Unlike most other 85mm lenses out there (including Nikon’s own 85mm primes for the F-mount), the Nikon Z 85mm f/1.8 S is fully weather-sealed, thanks to nine different rubber seals that protect different parts of the lens. Nikon says that the lens is both dust and moisture-resistant. I had the chance to use the lens in extremely dusty conditions of Death Valley National Park, as well as Southern California (where it rained a lot during my visit), and the lens held up just fine.
Thanks to the internal focus design, the front element of the lens does not rotate or move while focusing. This makes it easy to use circular filters on the Nikon Z 85mm f/1.8 S. Speaking of filters, if you are transitioning from the Nikon 85mm f/1.8G, make sure not to sell those 67mm filters with it, since the filter size is the same.
The Nikon Z 85mm f/1.8 S does not feature Vibration Reduction (VR), but if you use it on a camera body like the Nikon Z7 with in-body image stabilization (IBIS), you will be able to take advantage of all 5 axes. All other Nikon F-mount lenses, including Nikon’s own 85mm primes, will be limited to 3-axis IBIS.
Similar to other Z-series lenses, the Nikon Z 85mm f/1.8 S uses a “focus-by-wire” stepping motor (STM) for focusing, which basically means that focusing is fully electronic. While the camera is turned on, moving the focus ring does whatever it is programmed to do, but once the camera is turned off, it does absolutely nothing. While there are some current issues with Nikon’s implementation of stepping motors (for example, the focus gets reset when the camera is turned off), most of these issues are likely to be addressed via firmware updates in the future.
I believe the advantages of the focus-by-wire system far outweigh their current problems and limitations, and Nikon made the right decision by incorporating it into all the Z lenses. With the focus-by-wire system, it is possible to not only improve autofocus speed and accuracy but also provide more fine-tuned control of different camera operations. Thanks to this system, Nikon has already been adding several programmable rings and function buttons to its high-end lenses.
The Nikon Z 85mm f/1.8 S is a good example of the benefits of the focus-by-wire system. Its autofocus operation is extremely quiet (yes, far better than the “Silent Wave Motor” on Nikon F mount lenses), it is very fast, and autofocus precision is simply remarkable. As long as the target has enough contrast, the lens will lock on without any hesitation. I am yet to see situations in the real world where focus acquisition completely fails. Aside from experiencing it once when shooting a dune from distance with almost no contrast on it (which I took care of by zooming in and manually adjusting focus), I don’t remember coming across a situation where the lens continuously hunted for focus.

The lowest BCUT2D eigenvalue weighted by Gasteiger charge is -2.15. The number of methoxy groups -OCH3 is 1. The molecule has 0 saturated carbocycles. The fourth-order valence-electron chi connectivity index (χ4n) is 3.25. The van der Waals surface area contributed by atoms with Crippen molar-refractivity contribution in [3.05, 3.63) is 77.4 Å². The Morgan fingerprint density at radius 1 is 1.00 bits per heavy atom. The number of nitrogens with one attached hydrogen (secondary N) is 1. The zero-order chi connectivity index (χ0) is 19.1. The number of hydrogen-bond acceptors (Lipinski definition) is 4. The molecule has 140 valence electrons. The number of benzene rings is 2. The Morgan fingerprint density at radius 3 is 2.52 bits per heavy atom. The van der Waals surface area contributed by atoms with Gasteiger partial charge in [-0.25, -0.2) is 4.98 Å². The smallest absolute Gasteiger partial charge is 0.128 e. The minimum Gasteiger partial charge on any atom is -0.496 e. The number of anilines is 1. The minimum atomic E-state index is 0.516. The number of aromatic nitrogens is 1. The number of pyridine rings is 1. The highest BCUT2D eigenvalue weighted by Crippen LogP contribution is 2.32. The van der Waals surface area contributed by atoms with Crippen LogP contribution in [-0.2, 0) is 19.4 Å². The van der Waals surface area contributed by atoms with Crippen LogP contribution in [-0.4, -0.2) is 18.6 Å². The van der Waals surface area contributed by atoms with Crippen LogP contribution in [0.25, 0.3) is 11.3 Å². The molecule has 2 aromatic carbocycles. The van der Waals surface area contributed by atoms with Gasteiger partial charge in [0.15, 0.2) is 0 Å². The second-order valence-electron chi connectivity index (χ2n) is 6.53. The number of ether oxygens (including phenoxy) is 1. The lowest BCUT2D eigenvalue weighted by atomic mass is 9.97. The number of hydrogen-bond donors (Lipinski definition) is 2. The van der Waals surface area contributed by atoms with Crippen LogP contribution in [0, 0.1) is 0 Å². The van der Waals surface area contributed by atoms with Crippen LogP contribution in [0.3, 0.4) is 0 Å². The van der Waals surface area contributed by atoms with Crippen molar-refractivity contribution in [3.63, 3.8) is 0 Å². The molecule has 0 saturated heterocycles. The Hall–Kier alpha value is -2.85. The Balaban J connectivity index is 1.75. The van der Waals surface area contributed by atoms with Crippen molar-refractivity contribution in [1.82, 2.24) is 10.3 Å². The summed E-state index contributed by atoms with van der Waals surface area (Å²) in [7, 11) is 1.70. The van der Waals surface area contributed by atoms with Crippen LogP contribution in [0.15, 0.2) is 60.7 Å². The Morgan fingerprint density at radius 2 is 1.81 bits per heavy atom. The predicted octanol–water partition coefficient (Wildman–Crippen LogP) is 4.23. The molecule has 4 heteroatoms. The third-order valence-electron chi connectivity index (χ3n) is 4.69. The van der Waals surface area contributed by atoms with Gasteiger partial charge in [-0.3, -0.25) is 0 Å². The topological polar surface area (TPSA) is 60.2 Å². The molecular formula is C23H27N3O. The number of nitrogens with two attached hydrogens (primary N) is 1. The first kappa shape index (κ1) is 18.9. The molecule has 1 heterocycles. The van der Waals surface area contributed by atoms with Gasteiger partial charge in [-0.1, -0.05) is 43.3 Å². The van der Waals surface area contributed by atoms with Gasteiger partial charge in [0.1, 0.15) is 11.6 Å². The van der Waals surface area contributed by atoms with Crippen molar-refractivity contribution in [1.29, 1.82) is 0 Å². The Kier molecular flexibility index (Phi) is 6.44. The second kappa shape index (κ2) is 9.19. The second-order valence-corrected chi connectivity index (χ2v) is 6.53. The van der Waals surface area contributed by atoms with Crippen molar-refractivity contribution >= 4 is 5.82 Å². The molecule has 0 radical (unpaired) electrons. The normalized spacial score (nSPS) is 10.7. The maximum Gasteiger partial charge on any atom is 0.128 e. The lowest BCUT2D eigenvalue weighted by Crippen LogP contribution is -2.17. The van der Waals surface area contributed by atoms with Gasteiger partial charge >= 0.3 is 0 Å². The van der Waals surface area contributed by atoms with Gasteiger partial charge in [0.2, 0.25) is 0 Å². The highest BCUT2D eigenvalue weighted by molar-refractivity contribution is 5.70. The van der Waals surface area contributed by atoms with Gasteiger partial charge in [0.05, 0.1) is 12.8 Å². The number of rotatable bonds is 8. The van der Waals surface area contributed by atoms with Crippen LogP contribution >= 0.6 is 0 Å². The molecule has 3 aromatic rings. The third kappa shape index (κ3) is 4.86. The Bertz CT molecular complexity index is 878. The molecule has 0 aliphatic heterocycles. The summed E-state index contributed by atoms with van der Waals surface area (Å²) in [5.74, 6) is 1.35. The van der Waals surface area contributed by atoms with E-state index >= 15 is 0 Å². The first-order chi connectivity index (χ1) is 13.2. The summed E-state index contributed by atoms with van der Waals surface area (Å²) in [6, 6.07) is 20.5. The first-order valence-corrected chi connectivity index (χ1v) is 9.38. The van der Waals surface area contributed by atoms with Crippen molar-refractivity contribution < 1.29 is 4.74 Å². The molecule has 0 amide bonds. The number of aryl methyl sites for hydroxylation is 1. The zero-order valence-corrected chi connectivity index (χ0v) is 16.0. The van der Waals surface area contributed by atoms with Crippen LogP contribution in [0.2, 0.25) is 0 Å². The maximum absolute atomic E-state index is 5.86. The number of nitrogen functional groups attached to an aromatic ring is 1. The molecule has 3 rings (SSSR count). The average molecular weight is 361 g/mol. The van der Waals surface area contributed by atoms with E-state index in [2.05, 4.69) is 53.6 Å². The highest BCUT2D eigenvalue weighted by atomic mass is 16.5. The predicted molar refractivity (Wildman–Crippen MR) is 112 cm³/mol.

Shooting indoors can be a bit of a challenge in extremely low-light situations, but there are some tricks you can use to improve autofocus speed and precision. First of all, I found that turning on the “Built-in AF-assist illuminator” can help quite a bit in low-light. While the light is green and very annoying, it certainly does work. If light conditions are so bad that you can barely see, turning on “Low-light AF” improves autofocus accuracy at the cost of its speed, which will be reduced significantly.
Sadly, if you have been using the AF Assist beam trick with a speedlight when shooting indoors, it is not going to work with any modern mirrorless camera, including the Nikon Z system. The reason for that is the sensor filter stack that filters out infrared light, as well as the sensor-based phase-detection system that might not see the red light emitted from speedlights. Keep this in mind if you are an event photographer and you shoot subjects at relatively close distances in extreme low-light environments.